Saturday, November 03, 2007

Permaculture vision.

How hard can it be to work on TV? I’m sure it must be money for old rope. One of the blogs we like to keep tabs on is Nick’s and Kirsten’s Milkwood permaculture project in New South Wales, Australia. They’re artists and use their talents to good use on their site, including some great little videos. Blogger have recently added a video facility and, for my first attempt, I uploaded a little video for my blog on our permaculture pigs.

I was making some seed pellets to sow clover and thought it would be a great subject for a short “how to” film. It’s an idea I’ve read about in Masanobu Fukuoka’s books, The One Straw Revolution and The Natural Way of Farming. Seeds are encased in a clay / soil ball and then sown. The clay prevents the seeds being eaten by birds or rodents and, when the rain falls, the pellets moisten and the seeds start to germinate, already surrounded by earth.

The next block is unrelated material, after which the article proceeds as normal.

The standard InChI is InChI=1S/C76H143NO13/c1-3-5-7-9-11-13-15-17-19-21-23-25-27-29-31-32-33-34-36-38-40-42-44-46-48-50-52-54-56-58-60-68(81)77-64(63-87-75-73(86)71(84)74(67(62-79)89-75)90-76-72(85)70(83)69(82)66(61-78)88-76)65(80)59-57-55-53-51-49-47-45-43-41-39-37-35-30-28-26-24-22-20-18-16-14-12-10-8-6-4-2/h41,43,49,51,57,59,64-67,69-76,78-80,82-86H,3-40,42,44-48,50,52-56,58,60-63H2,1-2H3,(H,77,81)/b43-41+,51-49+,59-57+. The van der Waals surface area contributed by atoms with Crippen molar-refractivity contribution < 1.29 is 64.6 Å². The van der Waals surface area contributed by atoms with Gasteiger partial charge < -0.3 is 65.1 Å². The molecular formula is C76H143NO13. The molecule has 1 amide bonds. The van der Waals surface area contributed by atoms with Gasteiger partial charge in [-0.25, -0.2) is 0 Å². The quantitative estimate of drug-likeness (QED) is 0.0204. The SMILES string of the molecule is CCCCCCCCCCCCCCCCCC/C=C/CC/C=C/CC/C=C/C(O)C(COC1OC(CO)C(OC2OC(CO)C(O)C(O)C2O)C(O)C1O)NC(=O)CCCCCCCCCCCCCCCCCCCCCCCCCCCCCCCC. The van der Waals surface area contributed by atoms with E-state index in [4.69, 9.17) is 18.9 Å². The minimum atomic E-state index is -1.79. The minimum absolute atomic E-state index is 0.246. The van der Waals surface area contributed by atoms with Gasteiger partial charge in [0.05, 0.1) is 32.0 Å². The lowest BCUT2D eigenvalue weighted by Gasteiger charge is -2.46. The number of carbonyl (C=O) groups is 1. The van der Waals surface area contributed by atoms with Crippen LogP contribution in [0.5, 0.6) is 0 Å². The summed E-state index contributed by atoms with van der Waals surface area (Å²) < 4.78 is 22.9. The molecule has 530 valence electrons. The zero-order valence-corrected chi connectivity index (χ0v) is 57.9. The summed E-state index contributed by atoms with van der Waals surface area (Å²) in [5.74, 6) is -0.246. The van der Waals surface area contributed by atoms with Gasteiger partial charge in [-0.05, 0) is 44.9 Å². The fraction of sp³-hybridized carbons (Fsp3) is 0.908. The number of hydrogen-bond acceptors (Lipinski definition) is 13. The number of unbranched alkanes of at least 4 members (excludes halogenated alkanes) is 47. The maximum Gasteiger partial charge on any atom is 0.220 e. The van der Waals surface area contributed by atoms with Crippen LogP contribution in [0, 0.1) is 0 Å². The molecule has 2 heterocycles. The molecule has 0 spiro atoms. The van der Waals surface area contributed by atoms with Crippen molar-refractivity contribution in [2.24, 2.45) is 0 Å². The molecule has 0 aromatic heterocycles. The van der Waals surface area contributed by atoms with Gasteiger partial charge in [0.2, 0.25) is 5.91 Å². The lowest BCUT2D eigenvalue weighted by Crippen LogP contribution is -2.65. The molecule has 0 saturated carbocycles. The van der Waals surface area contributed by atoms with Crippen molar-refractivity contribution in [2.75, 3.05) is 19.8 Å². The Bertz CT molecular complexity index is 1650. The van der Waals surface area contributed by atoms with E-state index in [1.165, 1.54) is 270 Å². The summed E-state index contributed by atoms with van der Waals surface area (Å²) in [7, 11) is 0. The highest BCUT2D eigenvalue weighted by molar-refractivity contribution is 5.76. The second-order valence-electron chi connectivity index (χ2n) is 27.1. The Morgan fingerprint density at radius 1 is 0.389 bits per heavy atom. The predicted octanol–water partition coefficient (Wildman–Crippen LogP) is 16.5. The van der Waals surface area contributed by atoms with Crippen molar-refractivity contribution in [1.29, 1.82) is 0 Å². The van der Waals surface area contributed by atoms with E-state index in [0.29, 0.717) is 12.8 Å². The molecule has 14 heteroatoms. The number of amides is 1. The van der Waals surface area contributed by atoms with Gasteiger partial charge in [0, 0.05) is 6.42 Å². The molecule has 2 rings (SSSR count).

The field that we bought last year had neither been grazed or worked for a year or two and was a jungle of grass and weeds. We’ve only really been able to get to grips with it this summer, when I first cut the waist high grass with our farmer neighbour Paul’s old Massey Ferguson, fitted with a hay-cutting implement. The grass was left to rot on the floor, not being good enough to bale for hay and us not knowing what else to do with it. I then enclosed the field in stock fencing, finishing just as some neighbours of ours, Marie Laure and Jéremie, had an urgent need for grazing for some ponies. The ponies have nibbled the whole lot to the ground, leaving most of the thistles remaining as tall sentinels and thus easy to dig out with a fork, long tap root included. There are bare patches, patches of weeds like creeping buttercup and the field needs some help. By sowing white clover we hope to improve the pasture: the clover, a leguminous plant, will fix nitrogen in the soil and, if it gets away strongly, will also mulch out other, less-desirable weeds.

That’s the theory; all we need now is a short instructional video. I’ve named our production company The Blind Leading the Blind to try to convey our relative inexperience in permaculture. If you fancy a laugh, watch all three in order, if you just want to know how we made our clay seed pellets, look at the last one. And there are several other ways of making these seed pellets; have a look, for instance, at this article from Tilth Producers Quarterly. Oh, and as regards a career in television, I’m thinking that I shouldn’t give up my day job just yet.